# Finding pattern from sparse matrix

I have a large sparse matrix which represents whether the action is happened or not. Each columns represent each action. Each row represents time. The data is collected for every 15min. Zero in the matrix represents the action doesn't happen or any number represents the action has happened that many times. I want to find how each action is dependent on another action

Now I have to find patterns in the happening of actions(say, where ever action-2 and action-4 occurs action-5 will more likely to occur)

Is there any algorithms available to solve this? How to approach this kinda problem using R? any packages available in R?

I would suggest you to model your problem as a graph. You could convert your nxm matrix (n actions over m time points) into a nxn similarity matrix for every pairwise linear correlation between the vector time-series representing your actions. When the time-series of two actions are highly correlated it means that these actions are highly synchronised, which I think is what you want.

Such similarity/correlation matrix can be easily constructed in R using:

Y = cor(X, method="pearson")

where X is your original matrix. At this point you have a similarity/correlation matrix which you can visualise as a heatmap in order to see how your actions correlate. You can further convert this correlation matrix Y into an adjacency/sparse matrix by setting a threshold value below which all slots in the matrix will take zero values:

Z = Y[Y>=0.8]

I used a random threshold value of 0.8 but you should set that value empirically by "spying" your matrix at different thresholds (see here how to do that in R). Z is now a binary adjacency/sparse matrix representing an unweighted undirected graph. A connection between two nodes in that graph implies the presence of a high co-expression between two actions. You could alternatively create a weighted graph by explicitly setting all values below your threshold to zero while keeping the values above your threshold to their original correlation values instead of converting to 1:

Z = Y

Z[Z<0.8] = 0

By now you have a graph where:

• Every node represents an action
• Every undirected edge (connection) between nodes i and j indicates that action i is synchronous/correlated/co-expressed with action j. This connection may or may not have a weight (that's up to you).

Once you have that setup you can basically perform any graph-related algorithm to gain insights on your data, e.g.:

• manually isolate every node along with all its parent nodes (adjacent nodes pointing to that node). That would allow you to make up a set of rules based a node's number of parents and their corresponding weights.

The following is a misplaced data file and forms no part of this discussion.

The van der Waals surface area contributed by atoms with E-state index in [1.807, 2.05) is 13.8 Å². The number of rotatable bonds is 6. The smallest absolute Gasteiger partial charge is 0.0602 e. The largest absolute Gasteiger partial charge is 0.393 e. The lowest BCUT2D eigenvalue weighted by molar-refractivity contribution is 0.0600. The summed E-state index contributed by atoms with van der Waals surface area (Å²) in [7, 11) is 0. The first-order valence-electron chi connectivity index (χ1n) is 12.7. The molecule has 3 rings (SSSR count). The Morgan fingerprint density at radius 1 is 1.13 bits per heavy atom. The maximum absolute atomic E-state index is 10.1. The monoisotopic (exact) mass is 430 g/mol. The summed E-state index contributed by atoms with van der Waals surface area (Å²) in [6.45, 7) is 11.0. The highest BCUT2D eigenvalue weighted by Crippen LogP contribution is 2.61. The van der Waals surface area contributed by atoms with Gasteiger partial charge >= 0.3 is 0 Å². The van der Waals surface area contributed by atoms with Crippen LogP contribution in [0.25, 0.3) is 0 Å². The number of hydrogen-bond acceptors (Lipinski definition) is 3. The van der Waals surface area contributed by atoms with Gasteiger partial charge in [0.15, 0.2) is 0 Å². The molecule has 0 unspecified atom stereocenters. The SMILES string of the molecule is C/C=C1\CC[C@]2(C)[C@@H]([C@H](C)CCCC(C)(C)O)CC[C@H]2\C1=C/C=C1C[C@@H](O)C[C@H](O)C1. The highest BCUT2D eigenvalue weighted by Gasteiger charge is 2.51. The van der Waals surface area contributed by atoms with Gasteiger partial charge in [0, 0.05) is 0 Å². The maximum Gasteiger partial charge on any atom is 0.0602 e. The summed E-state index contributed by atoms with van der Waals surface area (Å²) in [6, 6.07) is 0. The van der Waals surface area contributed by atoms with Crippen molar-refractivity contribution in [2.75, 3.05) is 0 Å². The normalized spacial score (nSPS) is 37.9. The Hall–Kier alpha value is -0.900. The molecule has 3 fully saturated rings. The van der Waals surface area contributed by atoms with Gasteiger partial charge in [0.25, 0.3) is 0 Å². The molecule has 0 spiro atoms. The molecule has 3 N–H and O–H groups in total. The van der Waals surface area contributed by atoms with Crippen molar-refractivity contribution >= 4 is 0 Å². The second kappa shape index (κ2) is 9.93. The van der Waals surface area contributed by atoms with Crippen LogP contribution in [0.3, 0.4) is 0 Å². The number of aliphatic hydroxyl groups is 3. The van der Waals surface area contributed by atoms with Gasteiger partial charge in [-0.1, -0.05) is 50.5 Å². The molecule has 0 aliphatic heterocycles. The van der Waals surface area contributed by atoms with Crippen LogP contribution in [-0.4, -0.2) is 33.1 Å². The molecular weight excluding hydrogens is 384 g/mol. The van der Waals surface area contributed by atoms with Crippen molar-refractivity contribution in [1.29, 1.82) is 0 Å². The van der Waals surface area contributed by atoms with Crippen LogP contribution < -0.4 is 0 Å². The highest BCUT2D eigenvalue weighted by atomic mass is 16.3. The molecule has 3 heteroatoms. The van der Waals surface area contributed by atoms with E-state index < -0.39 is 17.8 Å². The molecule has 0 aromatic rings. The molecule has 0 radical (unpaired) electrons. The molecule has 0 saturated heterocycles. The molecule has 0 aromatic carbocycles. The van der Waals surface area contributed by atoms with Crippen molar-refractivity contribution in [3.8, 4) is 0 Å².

• Find all possible paths between every pair of nodes {i,j} and evaluate their lengths by adding up all weights composing them. That would give you a metric of strength of transition (or causality) between all actions (nodes) in your graph.

• model your graph as a Bayesian network. That would require to normalise and convert your weights into transition probabilities between states (actions) and would offer you a probabilistic inferential graphical model of your data.

• Use graph metrics (degree centrality, betweeness, etc.) along with graph clustering algorithms (e.g. community structure partition) in order to detect important actions and groups of actions.

For your generic network-graph theoretical needs as well as solution 1 and/or solution 2, I would recommend packages igraph, rgraphviz, or networkd3. For Bayesian networks I would suggest gRain.

I hope that helps.

• Thanks! But my matrix is not square. It is 2lakh x 60 dimension. How can I interpret this as a graph? – Kavipriya Jul 28 '15 at 5:19
• If it's not square then what do you have on the columns? How would you say that an action affects another action if it's not square? – Digio Jul 28 '15 at 5:26
• Each columns represent each action. Each row represents time. The data is collected for every 15min. I want to find how each action is dependent on another action. – Kavipriya Jul 28 '15 at 5:48
• Well that was important missing information. I'll need to update my answer, and by update I mean completely rewrite. – Digio Jul 28 '15 at 5:53
• I updated my question itself. Sorry for that. It will be nice if you help. Thanks! – Kavipriya Jul 28 '15 at 6:45

Association Rule learning method is used for discovering interesting relations from large databases. Apriori and eclat algorithms are available.

"arules" package from R, has all association rules related functions.

• The link doesn't work--and even if it can be made to, it's important that answers stand on their own without requiring readers to visit another site to understand them. Could you please explain what this method is and how it would be applied in this particular circumstance? Without such an explanation, this answer would appear to be of little direct use or interest. – whuber Sep 8 '15 at 18:39